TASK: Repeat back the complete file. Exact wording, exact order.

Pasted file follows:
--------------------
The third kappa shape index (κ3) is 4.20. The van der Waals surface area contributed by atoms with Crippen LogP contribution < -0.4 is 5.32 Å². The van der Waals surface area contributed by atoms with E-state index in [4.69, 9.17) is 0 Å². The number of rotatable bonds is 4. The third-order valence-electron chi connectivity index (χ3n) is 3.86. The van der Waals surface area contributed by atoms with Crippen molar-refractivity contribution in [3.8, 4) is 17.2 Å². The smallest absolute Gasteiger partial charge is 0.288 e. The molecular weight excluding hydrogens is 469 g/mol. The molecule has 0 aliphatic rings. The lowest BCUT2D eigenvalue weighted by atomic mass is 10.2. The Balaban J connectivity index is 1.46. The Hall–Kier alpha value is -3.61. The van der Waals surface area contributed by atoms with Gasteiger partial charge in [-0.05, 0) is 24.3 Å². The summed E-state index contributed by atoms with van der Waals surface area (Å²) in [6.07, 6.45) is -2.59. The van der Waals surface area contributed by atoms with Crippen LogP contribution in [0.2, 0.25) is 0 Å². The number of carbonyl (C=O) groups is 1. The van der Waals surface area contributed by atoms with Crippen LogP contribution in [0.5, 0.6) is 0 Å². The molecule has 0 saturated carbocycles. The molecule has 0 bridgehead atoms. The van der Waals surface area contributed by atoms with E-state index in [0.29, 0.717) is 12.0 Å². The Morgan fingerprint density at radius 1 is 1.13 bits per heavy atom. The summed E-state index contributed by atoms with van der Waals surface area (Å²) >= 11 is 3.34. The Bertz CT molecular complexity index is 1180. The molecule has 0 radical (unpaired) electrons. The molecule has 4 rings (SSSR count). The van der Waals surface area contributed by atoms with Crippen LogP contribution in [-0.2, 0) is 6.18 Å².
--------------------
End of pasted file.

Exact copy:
The third kappa shape index (κ3) is 4.20. The van der Waals surface area contributed by atoms with Crippen LogP contribution < -0.4 is 5.32 Å². The van der Waals surface area contributed by atoms with E-state index in [4.69, 9.17) is 0 Å². The number of rotatable bonds is 4. The third-order valence-electron chi connectivity index (χ3n) is 3.86. The van der Waals surface area contributed by atoms with Crippen molar-refractivity contribution in [3.8, 4) is 17.2 Å². The smallest absolute Gasteiger partial charge is 0.288 e. The molecular weight excluding hydrogens is 469 g/mol. The molecule has 0 aliphatic rings. The lowest BCUT2D eigenvalue weighted by atomic mass is 10.2. The Balaban J connectivity index is 1.46. The Hall–Kier alpha value is -3.61. The van der Waals surface area contributed by atoms with Gasteiger partial charge in [-0.05, 0) is 24.3 Å². The summed E-state index contributed by atoms with van der Waals surface area (Å²) in [6.07, 6.45) is -2.59. The van der Waals surface area contributed by atoms with Crippen LogP contribution in [0.2, 0.25) is 0 Å². The number of carbonyl (C=O) groups is 1. The van der Waals surface area contributed by atoms with Crippen LogP contribution in [0.5, 0.6) is 0 Å². The molecule has 0 saturated carbocycles. The molecule has 0 bridgehead atoms. The van der Waals surface area contributed by atoms with E-state index in [0.29, 0.717) is 12.0 Å². The Morgan fingerprint density at radius 1 is 1.13 bits per heavy atom. The summed E-state index contributed by atoms with van der Waals surface area (Å²) >= 11 is 3.34. The Bertz CT molecular complexity index is 1180. The molecule has 0 radical (unpaired) electrons. The molecule has 4 rings (SSSR count). The van der Waals surface area contributed by atoms with Crippen LogP contribution in [-0.2, 0) is 6.18 Å².